The Arkansas School Safety Commission heard belatedly last week about ideas to make schools safer that don’t put more guns at the top of the list of solutions.
The meeting coincided with relevant national news. Betsy DeVos’ federal Department of Education is promoting false information about gun violence in schools.
The school safety commission, loaded by Governor Hutchinson to produce his desired more-guns approach to safety, has already formally declared that the aim of the state should be to have armed officers in every school. Failing that, the idea is to put guns in the hands of “trained” staff members, notwithstanding research that shows even trained, full-time law enforcement officers aren’t wholly reliable in armed conflicts.
To this state forum, Moms Demand Gun Sense in America brought their message about stronger gun safety laws (safe storage laws would be particularly valuable given the carnage from accidental shootings in homes). A state Department of Health doctor also talked of the need for early help for children from poor and broken homes who are living with mental illness, substance abuse, domestic violence and other “toxic” stress.
The messages were politely received, but no more.
That same day I came across reporting from The Washington Post, which noted that NPR has uncovered the Education Department’s exaggeration of, and refusal to correct, numbers on gun incidents in schools.
Bottom line, where DeVos’ department has been talking about 240 schools with at least one “gun incident” in 2015-16 and some with multiple incidents, a rigorous analysis found only 11 reported incidents in the nation’s 96,000 public schools.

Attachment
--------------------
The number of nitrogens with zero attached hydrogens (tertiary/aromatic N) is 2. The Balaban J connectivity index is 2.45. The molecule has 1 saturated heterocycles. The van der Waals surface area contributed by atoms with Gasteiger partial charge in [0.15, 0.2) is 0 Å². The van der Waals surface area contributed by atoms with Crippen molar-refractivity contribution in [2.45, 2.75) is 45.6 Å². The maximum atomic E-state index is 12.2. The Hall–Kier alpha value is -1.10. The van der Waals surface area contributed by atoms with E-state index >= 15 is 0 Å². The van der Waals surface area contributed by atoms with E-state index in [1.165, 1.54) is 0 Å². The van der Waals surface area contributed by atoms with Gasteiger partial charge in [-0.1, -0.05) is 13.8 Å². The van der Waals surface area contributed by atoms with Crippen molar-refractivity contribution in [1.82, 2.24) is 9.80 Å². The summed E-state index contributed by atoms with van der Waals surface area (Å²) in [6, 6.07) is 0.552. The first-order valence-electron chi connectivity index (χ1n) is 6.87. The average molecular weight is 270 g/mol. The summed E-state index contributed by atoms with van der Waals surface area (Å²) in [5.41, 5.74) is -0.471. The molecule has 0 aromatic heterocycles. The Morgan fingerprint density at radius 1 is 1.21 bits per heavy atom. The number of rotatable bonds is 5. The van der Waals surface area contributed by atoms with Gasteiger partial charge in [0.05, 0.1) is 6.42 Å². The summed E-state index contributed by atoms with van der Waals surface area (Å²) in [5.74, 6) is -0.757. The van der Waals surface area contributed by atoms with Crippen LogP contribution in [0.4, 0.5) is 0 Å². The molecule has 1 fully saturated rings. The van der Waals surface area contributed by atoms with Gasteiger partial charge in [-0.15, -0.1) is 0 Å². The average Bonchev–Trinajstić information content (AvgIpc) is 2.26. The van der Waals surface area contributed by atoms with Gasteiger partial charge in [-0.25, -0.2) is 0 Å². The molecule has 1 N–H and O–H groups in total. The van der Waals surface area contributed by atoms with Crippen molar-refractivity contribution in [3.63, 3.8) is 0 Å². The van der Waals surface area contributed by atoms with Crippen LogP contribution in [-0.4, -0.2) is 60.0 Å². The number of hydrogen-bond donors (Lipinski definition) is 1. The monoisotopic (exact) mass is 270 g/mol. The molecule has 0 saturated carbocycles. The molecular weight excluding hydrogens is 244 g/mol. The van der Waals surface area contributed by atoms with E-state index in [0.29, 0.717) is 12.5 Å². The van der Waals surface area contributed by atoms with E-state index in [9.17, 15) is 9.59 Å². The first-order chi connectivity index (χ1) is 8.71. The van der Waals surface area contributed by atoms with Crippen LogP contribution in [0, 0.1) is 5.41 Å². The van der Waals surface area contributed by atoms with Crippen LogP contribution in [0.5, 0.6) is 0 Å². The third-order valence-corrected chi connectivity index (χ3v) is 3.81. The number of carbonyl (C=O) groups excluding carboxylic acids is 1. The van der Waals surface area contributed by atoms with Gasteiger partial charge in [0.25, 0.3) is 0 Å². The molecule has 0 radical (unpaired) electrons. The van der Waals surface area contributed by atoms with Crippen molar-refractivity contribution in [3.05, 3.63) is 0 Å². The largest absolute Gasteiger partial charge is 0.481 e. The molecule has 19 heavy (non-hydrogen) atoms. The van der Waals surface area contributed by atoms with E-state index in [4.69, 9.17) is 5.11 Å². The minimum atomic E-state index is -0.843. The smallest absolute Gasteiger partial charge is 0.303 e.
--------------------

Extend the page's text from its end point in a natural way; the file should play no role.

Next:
Eleven gun incidents in 96,000 schools and Arkansas’s answer is to arm teachers in every school.
The ACLU sees the gun rush as part of a push to “militarize” schools. Meanwhile, we ignore the growing inequality gap in education, coincidentally occurring as the public schools of American have become majority black and brown. Coincidental, too, are cuts in federal school spending, reductions that disproportionately burden already-impoverished and unequal schools.
Does a minority white school population explain why Republicans are talking more about putting more guns in school rather than addressing the disproportionate suspension rate of students of color? About disproportionate punishment of disabled students? About greater spending on cops than on social workers and counselors?
Consider this from the Post:
“Nationally, schools reported more than 27,000 sworn law enforcement officers compared with just 23,000 social workers.
“More than 36 million students were enrolled in 55,000 schools that did not meet the American School Counselors Association’s recommended 250:1 student-to-counselor ratio.
“Nationally, there was a student-to-counselor ratio of 444:1, suggesting that counselors are seriously overworked with a student caseload that is 78 percent greater than what is recommended by professionals.”
The statistics show that serious behavioral incidents in schools rarely involve weapons. A bloody fistfight is no small thing. But they are not a new feature of adolescent behavior. Might it be that they seem more serious depending on the color of the combatants?
Guns or counselors? Guns or early childhood intervention? Taking bets on which the Arkansas legislature will prefer.